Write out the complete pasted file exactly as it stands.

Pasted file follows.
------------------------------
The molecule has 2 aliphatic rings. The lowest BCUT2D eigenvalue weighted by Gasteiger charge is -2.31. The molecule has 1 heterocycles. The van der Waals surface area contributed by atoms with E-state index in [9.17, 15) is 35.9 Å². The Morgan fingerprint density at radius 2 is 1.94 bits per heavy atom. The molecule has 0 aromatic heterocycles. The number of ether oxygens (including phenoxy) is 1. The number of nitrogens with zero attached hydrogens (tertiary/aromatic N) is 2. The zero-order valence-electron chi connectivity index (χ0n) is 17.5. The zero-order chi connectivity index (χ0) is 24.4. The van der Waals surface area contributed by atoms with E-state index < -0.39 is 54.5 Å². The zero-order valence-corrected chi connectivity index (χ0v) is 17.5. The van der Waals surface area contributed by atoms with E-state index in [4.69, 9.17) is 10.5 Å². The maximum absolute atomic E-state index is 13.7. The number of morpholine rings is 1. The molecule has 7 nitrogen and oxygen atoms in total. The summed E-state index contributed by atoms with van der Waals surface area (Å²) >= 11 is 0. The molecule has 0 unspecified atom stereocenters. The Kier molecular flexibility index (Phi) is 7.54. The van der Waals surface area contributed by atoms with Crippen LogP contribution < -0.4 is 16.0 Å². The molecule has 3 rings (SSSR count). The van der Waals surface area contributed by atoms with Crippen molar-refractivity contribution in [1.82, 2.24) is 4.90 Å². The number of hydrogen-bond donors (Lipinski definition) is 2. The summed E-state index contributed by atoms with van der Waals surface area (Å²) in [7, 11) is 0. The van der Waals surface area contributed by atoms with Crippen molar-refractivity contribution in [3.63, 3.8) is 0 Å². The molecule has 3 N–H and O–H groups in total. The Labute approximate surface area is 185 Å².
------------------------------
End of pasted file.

The molecule has 2 aliphatic rings. The lowest BCUT2D eigenvalue weighted by Gasteiger charge is -2.31. The molecule has 1 heterocycles. The van der Waals surface area contributed by atoms with E-state index in [9.17, 15) is 35.9 Å². The Morgan fingerprint density at radius 2 is 1.94 bits per heavy atom. The molecule has 0 aromatic heterocycles. The number of ether oxygens (including phenoxy) is 1. The number of nitrogens with zero attached hydrogens (tertiary/aromatic N) is 2. The zero-order valence-electron chi connectivity index (χ0n) is 17.5. The zero-order chi connectivity index (χ0) is 24.4. The van der Waals surface area contributed by atoms with E-state index < -0.39 is 54.5 Å². The zero-order valence-corrected chi connectivity index (χ0v) is 17.5. The van der Waals surface area contributed by atoms with E-state index in [4.69, 9.17) is 10.5 Å². The maximum absolute atomic E-state index is 13.7. The number of morpholine rings is 1. The molecule has 7 nitrogen and oxygen atoms in total. The summed E-state index contributed by atoms with van der Waals surface area (Å²) >= 11 is 0. The molecule has 0 unspecified atom stereocenters. The Kier molecular flexibility index (Phi) is 7.54. The van der Waals surface area contributed by atoms with Crippen LogP contribution < -0.4 is 16.0 Å². The molecule has 3 rings (SSSR count). The van der Waals surface area contributed by atoms with Crippen molar-refractivity contribution in [1.82, 2.24) is 4.90 Å². The number of hydrogen-bond donors (Lipinski definition) is 2. The summed E-state index contributed by atoms with van der Waals surface area (Å²) in [7, 11) is 0. The van der Waals surface area contributed by atoms with Crippen molar-refractivity contribution in [3.63, 3.8) is 0 Å². The molecule has 3 N–H and O–H groups in total. The Labute approximate surface area is 185 Å².